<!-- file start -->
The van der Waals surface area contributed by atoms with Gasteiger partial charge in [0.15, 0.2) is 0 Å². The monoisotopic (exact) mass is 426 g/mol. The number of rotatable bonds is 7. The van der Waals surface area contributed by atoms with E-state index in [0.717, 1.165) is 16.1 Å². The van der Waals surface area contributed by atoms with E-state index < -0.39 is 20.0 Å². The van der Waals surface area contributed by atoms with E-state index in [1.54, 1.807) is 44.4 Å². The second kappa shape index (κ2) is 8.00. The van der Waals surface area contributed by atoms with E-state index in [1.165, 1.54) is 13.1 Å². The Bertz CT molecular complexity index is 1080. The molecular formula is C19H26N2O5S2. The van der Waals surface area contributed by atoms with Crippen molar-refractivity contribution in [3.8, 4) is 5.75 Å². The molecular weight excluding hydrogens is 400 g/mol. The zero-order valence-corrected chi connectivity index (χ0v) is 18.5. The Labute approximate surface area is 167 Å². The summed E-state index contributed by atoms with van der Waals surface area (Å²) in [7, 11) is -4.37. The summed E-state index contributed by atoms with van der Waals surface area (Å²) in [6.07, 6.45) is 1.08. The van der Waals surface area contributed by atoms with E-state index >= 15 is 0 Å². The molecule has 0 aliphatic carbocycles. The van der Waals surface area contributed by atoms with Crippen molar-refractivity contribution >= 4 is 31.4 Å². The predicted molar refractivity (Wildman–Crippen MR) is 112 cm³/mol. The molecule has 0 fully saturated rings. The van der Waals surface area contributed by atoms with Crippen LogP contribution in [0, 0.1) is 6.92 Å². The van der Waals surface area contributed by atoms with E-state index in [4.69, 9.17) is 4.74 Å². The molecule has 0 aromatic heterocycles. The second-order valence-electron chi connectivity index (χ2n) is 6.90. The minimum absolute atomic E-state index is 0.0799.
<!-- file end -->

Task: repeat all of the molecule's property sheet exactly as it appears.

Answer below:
The van der Waals surface area contributed by atoms with Gasteiger partial charge in [0.15, 0.2) is 0 Å². The monoisotopic (exact) mass is 426 g/mol. The number of rotatable bonds is 7. The van der Waals surface area contributed by atoms with E-state index in [0.717, 1.165) is 16.1 Å². The van der Waals surface area contributed by atoms with E-state index < -0.39 is 20.0 Å². The van der Waals surface area contributed by atoms with E-state index in [1.54, 1.807) is 44.4 Å². The second kappa shape index (κ2) is 8.00. The van der Waals surface area contributed by atoms with E-state index in [1.165, 1.54) is 13.1 Å². The Bertz CT molecular complexity index is 1080. The molecular formula is C19H26N2O5S2. The van der Waals surface area contributed by atoms with Crippen molar-refractivity contribution in [3.8, 4) is 5.75 Å². The molecular weight excluding hydrogens is 400 g/mol. The zero-order valence-corrected chi connectivity index (χ0v) is 18.5. The Labute approximate surface area is 167 Å². The summed E-state index contributed by atoms with van der Waals surface area (Å²) in [7, 11) is -4.37. The summed E-state index contributed by atoms with van der Waals surface area (Å²) in [6.07, 6.45) is 1.08. The van der Waals surface area contributed by atoms with E-state index >= 15 is 0 Å². The molecule has 0 aliphatic carbocycles. The van der Waals surface area contributed by atoms with Crippen molar-refractivity contribution >= 4 is 31.4 Å². The predicted molar refractivity (Wildman–Crippen MR) is 112 cm³/mol. The molecule has 0 fully saturated rings. The van der Waals surface area contributed by atoms with Crippen LogP contribution in [0, 0.1) is 6.92 Å². The van der Waals surface area contributed by atoms with E-state index in [4.69, 9.17) is 4.74 Å². The molecule has 0 aromatic heterocycles. The second-order valence-electron chi connectivity index (χ2n) is 6.90. The minimum absolute atomic E-state index is 0.0799.